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Frantz Fanon


Call for Participants: Is Fanon Finished?

30-31 March 2012

The American University of Paris invites proposals for a two-day interdisciplinary conference that aims to gather critical and experimental ‘translations’ of Fanon’s ideas into the present.

This is a conference organized by the Master of Arts in Cultural Translation Program at AUP with the support of Academic Affairs, the Master of Arts in Middle East and Islamic Studies Program, the Master of Arts in Global Communications Program and the Master of Arts in International Affairs Program.

This year, the 50th anniversary of his death and of the publication of The Wretched of the Earth, Frantz Fanon’s life, work and contemporary relevance have been widely discussed. The proliferation of celebrations, conferences, exhibitions and publications in itself expresses an apparent necessity: we must understand where we stand on Fanon if we are to grasp our present. To some he constitutes the archetypal ‘Black Atlantic’ subject, one of the first to articulate the effects of colonialism and racism on occupied peoples; to others, he is an advocate of violence as the only means for those subjugated to gain psychical and territorial independence. To all, it appears he is a figure with whom we must reckon. Yet the modes of commemoration and tribute run the risk of monumentalizing Fanon’s contribution, packaging and parking it in a suspended moment in time.

What is it exactly that we want to hear Fanon say? How does his work resonate through contemporary events, objects or circumstances? Starting from the understanding that extensive work has been done recently to articulate and place his writing and practice as psychiatrist, black revolutionary and anti-colonial theorist, we would like to focus here on ‘testing’ his ideas against the present. What is translatable and what must be discarded? As a writer thoroughly ensconced in his own context, is there anything to actualize from his praxis? His multiple geographies (Martinique, France, Algeria, Tunisia, Ghana), his anticipation of the problems faced by postcolonial states, and his configuration of a universal free subject, tend to speak more easily across the half century that divides him from us than do his normative views of sexuality or his conception of a future that could only come from a violent breaking with the past. But have we really finished following through his lines of thought?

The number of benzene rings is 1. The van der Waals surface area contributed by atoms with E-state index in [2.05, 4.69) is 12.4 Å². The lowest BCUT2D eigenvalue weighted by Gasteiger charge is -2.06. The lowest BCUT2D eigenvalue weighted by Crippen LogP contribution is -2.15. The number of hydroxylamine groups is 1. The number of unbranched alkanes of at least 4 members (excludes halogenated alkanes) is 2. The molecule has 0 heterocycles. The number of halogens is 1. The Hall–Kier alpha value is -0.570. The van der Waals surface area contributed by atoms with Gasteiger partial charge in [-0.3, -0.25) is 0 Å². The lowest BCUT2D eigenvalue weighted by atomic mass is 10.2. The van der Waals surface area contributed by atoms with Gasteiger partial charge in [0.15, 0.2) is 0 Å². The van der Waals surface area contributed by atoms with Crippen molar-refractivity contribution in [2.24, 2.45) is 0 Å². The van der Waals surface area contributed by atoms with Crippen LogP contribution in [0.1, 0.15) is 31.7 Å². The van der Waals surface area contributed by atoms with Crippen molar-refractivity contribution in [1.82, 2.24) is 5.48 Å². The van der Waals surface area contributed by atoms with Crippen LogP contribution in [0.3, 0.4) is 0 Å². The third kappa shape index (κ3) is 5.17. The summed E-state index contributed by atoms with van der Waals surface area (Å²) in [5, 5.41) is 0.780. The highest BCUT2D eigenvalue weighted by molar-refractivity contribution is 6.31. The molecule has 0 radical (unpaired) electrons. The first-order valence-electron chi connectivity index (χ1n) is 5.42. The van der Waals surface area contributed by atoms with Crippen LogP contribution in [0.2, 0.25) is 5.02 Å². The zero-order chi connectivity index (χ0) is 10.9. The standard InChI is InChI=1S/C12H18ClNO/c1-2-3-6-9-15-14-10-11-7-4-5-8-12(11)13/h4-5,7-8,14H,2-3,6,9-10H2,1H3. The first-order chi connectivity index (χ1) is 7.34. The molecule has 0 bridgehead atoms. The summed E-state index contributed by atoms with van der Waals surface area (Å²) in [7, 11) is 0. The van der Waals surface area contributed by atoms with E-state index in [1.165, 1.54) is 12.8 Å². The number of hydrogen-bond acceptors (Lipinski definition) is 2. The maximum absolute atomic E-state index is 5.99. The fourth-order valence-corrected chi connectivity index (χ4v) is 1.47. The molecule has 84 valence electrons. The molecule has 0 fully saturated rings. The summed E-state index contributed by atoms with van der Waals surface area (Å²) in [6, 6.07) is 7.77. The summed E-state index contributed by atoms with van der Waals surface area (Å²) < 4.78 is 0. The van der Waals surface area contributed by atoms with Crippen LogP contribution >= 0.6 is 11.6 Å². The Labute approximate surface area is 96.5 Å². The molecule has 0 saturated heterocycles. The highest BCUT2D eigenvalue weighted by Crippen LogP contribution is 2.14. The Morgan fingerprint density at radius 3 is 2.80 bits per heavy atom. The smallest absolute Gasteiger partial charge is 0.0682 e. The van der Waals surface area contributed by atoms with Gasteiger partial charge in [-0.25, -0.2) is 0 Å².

In the spirit of his praxis as keen observer of and actor in the present, we would like to invite speakers to focus on a specific aspect of Fanon’s work that traverses their own work and context, be it academic, artistic, activist, or a mix of the three. How do Fanonian themes help clarify, or instead obscure, a sense of our own situatedness in the present?

We aim to organize this conference as a series of panels that open out onto discussion and debate amongst speakers, and with active participation from our graduate students here at AUP.

We invite speakers to address issues related, but not limited, to the following themes:

–       The Arab Revolutions and non-violence
–       Fanon as writer and witness: speaking for the other(s)
–       Imagining a non-Eurocentric universality
–       Rethinking African nation-states or a default panafricanism
–       Urban cities of the Global South: locating agency
–       France and Algeria: 50th anniversary of independence
–       Applying a Fanonian method to contemporary forms of cultural resistance
–       “Fortress France” or the metropolis occupied by the ex-colonies
–       Palestine as last colonized territory
–       The Occupy movements as inspired by a South to North circulation of ideas
–       The effectiveness of violence as an engine of political change
–       Why teach Fanon today?

Please send an abstract (350 words) and a short biography to no later than 1 February 2012. Registration is free.

Organizing Committee: Sousan Hammad, and Lisa Damon

For enquiries, contact:




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